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Opportunity Zones Open the Door to More Rip-offs of the Poor

New Orleans    The Trump-McConnell-Ryan tax giveaway of 2017 is a bad penny that just keeps coming up again and again.  Although it was a stupendous tax break for corporations and the rich, the president tried to disguise its real purpose by claiming it would give working- and middle-class taxpayers a break.  Headlines abound now about unhappy tax filers who are shocked at the lower level of their refunds and the denial of longstanding deductions.  High property tax states on each coast are still screaming as well.

Unfortunately, that’s not even all of the bad news.

The act included a provision creating “opportunity zones” that provided an additional tax break for investments in areas that were economically hard-hit.  As desperately as poor and depressed areas need new opportunities, once again, as these zones are designated by state governors, they are being diverted to benefit investors and real estate developers instead.  With a real estate promoter, speculator, and sometime developer as president, why are we surprised, no matter how cynical and corrupt this distortion is becoming.

Financial firms are creating special pools for investors to get-rich-quick or probably more accurately keep-rich by putting money in these funds and harvesting the tax benefits while they wait for the projects’ payoffs.  Even some business observers are noting that the program will largely add additional tax savings to projects that were already in development and under any circumstances would have happened anyway.  A legion of others examining the political lobby and the determination of the zones note that they are unlikely to benefit the poor and in fact in many cases will displace those very families by accelerating gentrification.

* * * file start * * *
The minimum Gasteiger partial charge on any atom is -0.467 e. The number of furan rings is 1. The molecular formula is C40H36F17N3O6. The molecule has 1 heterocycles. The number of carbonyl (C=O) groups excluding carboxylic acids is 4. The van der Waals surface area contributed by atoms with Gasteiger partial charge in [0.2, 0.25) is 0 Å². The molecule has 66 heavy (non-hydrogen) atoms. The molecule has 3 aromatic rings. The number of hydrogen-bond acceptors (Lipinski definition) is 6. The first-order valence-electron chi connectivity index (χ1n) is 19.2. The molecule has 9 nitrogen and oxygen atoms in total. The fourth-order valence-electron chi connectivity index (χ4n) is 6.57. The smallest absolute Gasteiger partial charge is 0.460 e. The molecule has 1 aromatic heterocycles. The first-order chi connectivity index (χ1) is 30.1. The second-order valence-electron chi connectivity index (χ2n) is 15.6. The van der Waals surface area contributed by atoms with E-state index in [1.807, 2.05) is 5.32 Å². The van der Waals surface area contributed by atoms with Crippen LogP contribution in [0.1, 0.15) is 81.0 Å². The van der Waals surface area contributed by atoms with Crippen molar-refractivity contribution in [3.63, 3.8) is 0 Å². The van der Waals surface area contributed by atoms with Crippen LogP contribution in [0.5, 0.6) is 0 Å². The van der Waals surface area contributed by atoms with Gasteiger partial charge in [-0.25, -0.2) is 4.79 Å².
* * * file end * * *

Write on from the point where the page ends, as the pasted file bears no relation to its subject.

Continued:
Equally unsurprising is that much of this idea can be credited to the same tone-deaf, libertarian business-myopia of Silicon Valley since it originated in a supposed think tank funded by tech maven Sean Parker, originally of Napster, then Facebook, and other projects.  In typical tech fashion there is no accountability, no reporting requirements, no cap on the amount of benefits allowed each year, and, this hurts to say, no requirements that local residents benefit.  In fact, if the investor sticks with the project for ten years, they would owe no capital gains on any profits ever making this a super sweet deal for them, rather than the lower income and depressed communities meant to benefit.

In Louisiana for example, much of the Central Business District is now a zone in New Orleans, as is all of downtown Baton Rouge as is “parts of the city’s MidCity corridor, which has in recent years attracted a rush of investment,” according to the The Advocate.  Their reporting also found that the undeveloped area near the New Orleans convention center and an old power plant, both owned by big time local real estate and hotel operators.  Of course, none of these qualifies as a low-income area, but there is a provision in the tax giveaway law that allows some areas that are “contiguous” to also be designated.  The policy director of the Greater New Orleans Fair Housing Action Center, Maxwell Ciardullo, noted to The Advocate that developers “could bring mixed-income buildings with some affordable and some market-rate housing in areas where some residents are being displaced.  They also could bring luxury apartments.”

Since there’s no accountability and no requirement that the residents’ benefit, let’s be honest, developers and investors can do any damn thing they feel like doing and be subsidized by all of us as taxpayers while they walk back and forth to the bank over and over, ripping off lower income and economically distressed area for their own greed and benefit.